Many pedagogical activities focus on completion as an end goal. Although students can gain new knowledge and skills by completing an activity, they may remain at the same level of understanding. But introducing new information, feedback, or an opportunity for reflection at a pivotal point during a lesson can ramp up student performance. A mid-activity intervention can prompt students to ask more critical questions, elevate their thinking, refine their skills, and subsequently advance their learning.
Introduce New Input
In a recent high school history class, students discussed whether Lincoln should be regarded as the Great Emancipator, using the Gettysburg Address and the Emancipation Proclamation as primary sources to inform their discussion. Based on this initial analysis, students uniformly awarded Lincoln this posthumous title.
At this pivotal point, the teacher offered additional documents to question this shared assumption. The new information challenged the accepted narrative surrounding Lincoln, and highlighted some of the ways in which his views did not respect the equality of all people. Introducing these materials created a divergence of opinion and a more engaging, spirited conversation.
Students began to generate new questions based on this surprising discovery: Was Lincoln a “flip-flopper”? Was he a pragmatist that tailored his remarks to his audience? Was Lincoln open to new information and insights that allowed for his position to evolve? Students worked to reconcile contradictions and re-examine Lincoln as a leader. This burst of intellectual energy was sparked by the introduction of new content.
In a lesson on persuasive writing, Kate Roberts introduces the skill of writing a strong counterclaim after students have developed an initial draft. She pauses to teach about counterclaims only when the students have reached the stage of solidifying their own opinions. Because she teaches this skill when it’s relevant to the learner, rather than front-loading it at the start of the unit, students are primed to implement this more nuanced instruction.
Offer Actionable Feedback
Teachers often use formative assessment—for example, an exit ticket or a culminating discussion—to inform their instruction at the end of a lesson. This timing delays the feedback to the learner by at least 24 hours, hindering its potential effectiveness.
In the same way that a sports coach offers ideas for improved performance throughout a game, or a music instructor offers specific feedback when a song is out of tune, educators should seek to provide immediate assessment of student work. Without mid-course feedback, the same mistakes are likely to be repeated.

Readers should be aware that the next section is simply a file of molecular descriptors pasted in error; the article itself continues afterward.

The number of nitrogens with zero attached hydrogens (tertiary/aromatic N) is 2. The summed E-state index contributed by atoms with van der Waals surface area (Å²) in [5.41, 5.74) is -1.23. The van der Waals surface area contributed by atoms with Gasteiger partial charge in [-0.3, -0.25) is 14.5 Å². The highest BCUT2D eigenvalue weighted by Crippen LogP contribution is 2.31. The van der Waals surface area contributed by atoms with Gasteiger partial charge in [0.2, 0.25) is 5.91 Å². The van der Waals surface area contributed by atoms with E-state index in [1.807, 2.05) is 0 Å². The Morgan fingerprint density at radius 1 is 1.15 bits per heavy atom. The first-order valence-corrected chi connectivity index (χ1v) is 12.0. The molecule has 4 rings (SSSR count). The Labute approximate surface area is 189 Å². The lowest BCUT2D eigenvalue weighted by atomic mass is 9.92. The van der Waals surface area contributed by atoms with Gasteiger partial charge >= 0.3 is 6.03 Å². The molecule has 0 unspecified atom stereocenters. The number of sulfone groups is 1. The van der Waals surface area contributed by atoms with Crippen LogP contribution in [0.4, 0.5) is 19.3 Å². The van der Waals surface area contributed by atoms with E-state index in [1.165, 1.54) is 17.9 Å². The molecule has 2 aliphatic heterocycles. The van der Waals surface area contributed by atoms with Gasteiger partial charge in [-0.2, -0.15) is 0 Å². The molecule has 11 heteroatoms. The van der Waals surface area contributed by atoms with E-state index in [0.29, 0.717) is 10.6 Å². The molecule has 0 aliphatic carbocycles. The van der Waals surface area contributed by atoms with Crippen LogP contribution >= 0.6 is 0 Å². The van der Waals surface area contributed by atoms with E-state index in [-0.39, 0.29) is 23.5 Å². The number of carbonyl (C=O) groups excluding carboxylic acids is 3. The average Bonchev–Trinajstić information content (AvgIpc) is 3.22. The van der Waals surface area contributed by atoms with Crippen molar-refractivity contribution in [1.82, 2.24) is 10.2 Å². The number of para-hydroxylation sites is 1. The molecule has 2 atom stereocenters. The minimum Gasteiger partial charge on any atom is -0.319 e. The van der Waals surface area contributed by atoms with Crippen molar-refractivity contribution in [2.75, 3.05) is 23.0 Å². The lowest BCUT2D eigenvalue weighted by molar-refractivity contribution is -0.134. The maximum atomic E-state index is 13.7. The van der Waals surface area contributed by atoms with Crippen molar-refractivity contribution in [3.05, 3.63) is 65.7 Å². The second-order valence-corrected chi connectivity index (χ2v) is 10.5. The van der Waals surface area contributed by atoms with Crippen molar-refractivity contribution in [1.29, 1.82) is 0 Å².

As learners, we require specific actionable feedback and the opportunity to adjust our thinking or performance in order to improve. Consider a middle school science project where students were tasked with developing an ice pack for the school’s traveling sports teams, even without access to a freezer. First, students submitted a drawing of their design and received feedback based on how well they met the project’s criteria and constraints such as materials utilized, size, and valid reasoning. In addition to teacher feedback, peers offered written feedback. Students then had the opportunity to make adjustments and improve their design before creating the final product.
Similarly, when students are working in small teams, teachers can pause the group work and stipulate that the students garner feedback as to how well they’re collaborating, individually and collectively. This allows the group to return to their task and focus on the identified areas to improve their collaboration and work quality.
Allow Time for Self-Reflection
Learners who know the desired end goal are better able to assess where they fall on the continuum of mastery than those who do not have a clear performance goal. Self-reflection against an established goal tends to be easier to accomplish on the athletic field, in the art studio, or on the theater stage because the performance and impact are transparent. However, it can be a powerful tool for educators to utilize in the classroom setting.
In the school setting, a rubric is frequently used as the final audit of student performance, but it could be used as a means for improvement. For example, in a Spanish class, prior to a “speed dating” activity in which students have successive conversations centered on a topic like immigration, the class can review an interpersonal rubric while the teacher sets expectations about what she’s looking for during the activity, such as comprehensibility and vocabulary use.
Midway through the activity, the teacher pauses and offers students time to reflect on how well they are being understood, sustaining the conversation, and incorporating recently introduced vocabulary. Students then set new individual goals before resuming the activity. This opportunity to pause, reflect, and set new goals against the desired criteria enables students to make improvements in their language form and function.
Overcome Intellectual Inertia
Employing strategies to overcome intellectual inertia can have an impact on students’ thinking. Practice doesn’t necessarily make perfect, but it can make learning permanent. By carefully designing lessons that introduce meaningful information and time for reflection at critical moments, teachers can serve as a catalyst to spark students’ ideas and insights. In turn, this increases the students’ capacity to deepen their understanding, sharpen their skills, and transfer their learning beyond the classroom.